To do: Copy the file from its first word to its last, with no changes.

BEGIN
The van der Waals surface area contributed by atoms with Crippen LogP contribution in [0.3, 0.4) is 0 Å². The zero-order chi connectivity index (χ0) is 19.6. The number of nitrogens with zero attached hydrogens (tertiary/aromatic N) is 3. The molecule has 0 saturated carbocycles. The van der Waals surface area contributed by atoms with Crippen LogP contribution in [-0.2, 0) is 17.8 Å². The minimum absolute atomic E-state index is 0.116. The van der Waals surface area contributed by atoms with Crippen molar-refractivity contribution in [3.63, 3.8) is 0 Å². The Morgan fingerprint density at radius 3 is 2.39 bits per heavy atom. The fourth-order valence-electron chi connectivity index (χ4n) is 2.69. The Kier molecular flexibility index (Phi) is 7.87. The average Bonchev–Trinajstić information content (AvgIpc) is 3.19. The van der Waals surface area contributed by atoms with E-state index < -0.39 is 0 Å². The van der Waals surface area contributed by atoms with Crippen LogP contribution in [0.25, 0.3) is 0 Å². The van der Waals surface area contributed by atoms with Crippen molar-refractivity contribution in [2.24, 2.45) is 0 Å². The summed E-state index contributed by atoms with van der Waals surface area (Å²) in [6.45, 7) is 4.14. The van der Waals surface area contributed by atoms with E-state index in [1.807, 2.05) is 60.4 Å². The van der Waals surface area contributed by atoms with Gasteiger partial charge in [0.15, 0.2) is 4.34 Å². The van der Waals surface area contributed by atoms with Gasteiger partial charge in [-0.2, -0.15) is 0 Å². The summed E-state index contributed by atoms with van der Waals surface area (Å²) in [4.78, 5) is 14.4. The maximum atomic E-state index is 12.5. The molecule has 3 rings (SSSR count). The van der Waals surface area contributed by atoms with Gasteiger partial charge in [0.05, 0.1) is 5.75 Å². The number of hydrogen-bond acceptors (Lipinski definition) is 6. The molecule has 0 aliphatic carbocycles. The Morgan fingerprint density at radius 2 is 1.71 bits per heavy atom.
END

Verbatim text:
The van der Waals surface area contributed by atoms with Crippen LogP contribution in [0.3, 0.4) is 0 Å². The zero-order chi connectivity index (χ0) is 19.6. The number of nitrogens with zero attached hydrogens (tertiary/aromatic N) is 3. The molecule has 0 saturated carbocycles. The van der Waals surface area contributed by atoms with Crippen LogP contribution in [-0.2, 0) is 17.8 Å². The minimum absolute atomic E-state index is 0.116. The van der Waals surface area contributed by atoms with Crippen molar-refractivity contribution in [3.63, 3.8) is 0 Å². The Morgan fingerprint density at radius 3 is 2.39 bits per heavy atom. The fourth-order valence-electron chi connectivity index (χ4n) is 2.69. The Kier molecular flexibility index (Phi) is 7.87. The average Bonchev–Trinajstić information content (AvgIpc) is 3.19. The van der Waals surface area contributed by atoms with E-state index < -0.39 is 0 Å². The van der Waals surface area contributed by atoms with Crippen LogP contribution in [0.25, 0.3) is 0 Å². The van der Waals surface area contributed by atoms with Crippen molar-refractivity contribution in [2.24, 2.45) is 0 Å². The summed E-state index contributed by atoms with van der Waals surface area (Å²) in [6.45, 7) is 4.14. The van der Waals surface area contributed by atoms with E-state index in [1.807, 2.05) is 60.4 Å². The van der Waals surface area contributed by atoms with Gasteiger partial charge in [0.15, 0.2) is 4.34 Å². The van der Waals surface area contributed by atoms with Gasteiger partial charge in [-0.2, -0.15) is 0 Å². The summed E-state index contributed by atoms with van der Waals surface area (Å²) in [4.78, 5) is 14.4. The maximum atomic E-state index is 12.5. The molecule has 3 rings (SSSR count). The van der Waals surface area contributed by atoms with Gasteiger partial charge in [0.05, 0.1) is 5.75 Å². The number of hydrogen-bond acceptors (Lipinski definition) is 6. The molecule has 0 aliphatic carbocycles. The Morgan fingerprint density at radius 2 is 1.71 bits per heavy atom.